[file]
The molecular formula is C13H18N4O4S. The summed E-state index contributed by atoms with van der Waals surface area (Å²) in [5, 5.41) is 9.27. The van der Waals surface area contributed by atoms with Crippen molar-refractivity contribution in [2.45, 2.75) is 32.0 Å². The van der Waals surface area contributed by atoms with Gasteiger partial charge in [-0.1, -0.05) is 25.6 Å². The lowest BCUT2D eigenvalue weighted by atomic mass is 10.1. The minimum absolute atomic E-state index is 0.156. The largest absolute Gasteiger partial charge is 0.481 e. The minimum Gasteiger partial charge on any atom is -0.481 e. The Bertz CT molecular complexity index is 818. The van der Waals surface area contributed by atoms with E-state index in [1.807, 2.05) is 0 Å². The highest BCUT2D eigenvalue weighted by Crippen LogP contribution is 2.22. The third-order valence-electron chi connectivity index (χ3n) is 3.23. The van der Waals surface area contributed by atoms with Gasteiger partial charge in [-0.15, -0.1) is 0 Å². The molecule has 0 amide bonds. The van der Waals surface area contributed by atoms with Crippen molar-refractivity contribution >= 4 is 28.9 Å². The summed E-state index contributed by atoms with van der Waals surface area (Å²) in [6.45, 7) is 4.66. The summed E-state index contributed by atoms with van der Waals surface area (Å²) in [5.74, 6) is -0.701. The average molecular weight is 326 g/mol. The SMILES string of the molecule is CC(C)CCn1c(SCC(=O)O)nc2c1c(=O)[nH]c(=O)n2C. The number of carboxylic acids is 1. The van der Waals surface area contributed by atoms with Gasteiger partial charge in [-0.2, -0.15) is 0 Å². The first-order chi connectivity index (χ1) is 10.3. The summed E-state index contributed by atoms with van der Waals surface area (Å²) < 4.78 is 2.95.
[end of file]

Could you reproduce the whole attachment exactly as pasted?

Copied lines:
The molecular formula is C13H18N4O4S. The summed E-state index contributed by atoms with van der Waals surface area (Å²) in [5, 5.41) is 9.27. The van der Waals surface area contributed by atoms with Crippen molar-refractivity contribution in [2.45, 2.75) is 32.0 Å². The van der Waals surface area contributed by atoms with Gasteiger partial charge in [-0.1, -0.05) is 25.6 Å². The lowest BCUT2D eigenvalue weighted by atomic mass is 10.1. The minimum absolute atomic E-state index is 0.156. The largest absolute Gasteiger partial charge is 0.481 e. The minimum Gasteiger partial charge on any atom is -0.481 e. The Bertz CT molecular complexity index is 818. The van der Waals surface area contributed by atoms with E-state index in [1.807, 2.05) is 0 Å². The highest BCUT2D eigenvalue weighted by Crippen LogP contribution is 2.22. The third-order valence-electron chi connectivity index (χ3n) is 3.23. The van der Waals surface area contributed by atoms with Gasteiger partial charge in [-0.15, -0.1) is 0 Å². The molecule has 0 amide bonds. The van der Waals surface area contributed by atoms with Crippen molar-refractivity contribution >= 4 is 28.9 Å². The summed E-state index contributed by atoms with van der Waals surface area (Å²) in [6.45, 7) is 4.66. The summed E-state index contributed by atoms with van der Waals surface area (Å²) in [5.74, 6) is -0.701. The average molecular weight is 326 g/mol. The SMILES string of the molecule is CC(C)CCn1c(SCC(=O)O)nc2c1c(=O)[nH]c(=O)n2C. The number of carboxylic acids is 1. The van der Waals surface area contributed by atoms with Gasteiger partial charge in [-0.2, -0.15) is 0 Å². The first-order chi connectivity index (χ1) is 10.3. The summed E-state index contributed by atoms with van der Waals surface area (Å²) < 4.78 is 2.95.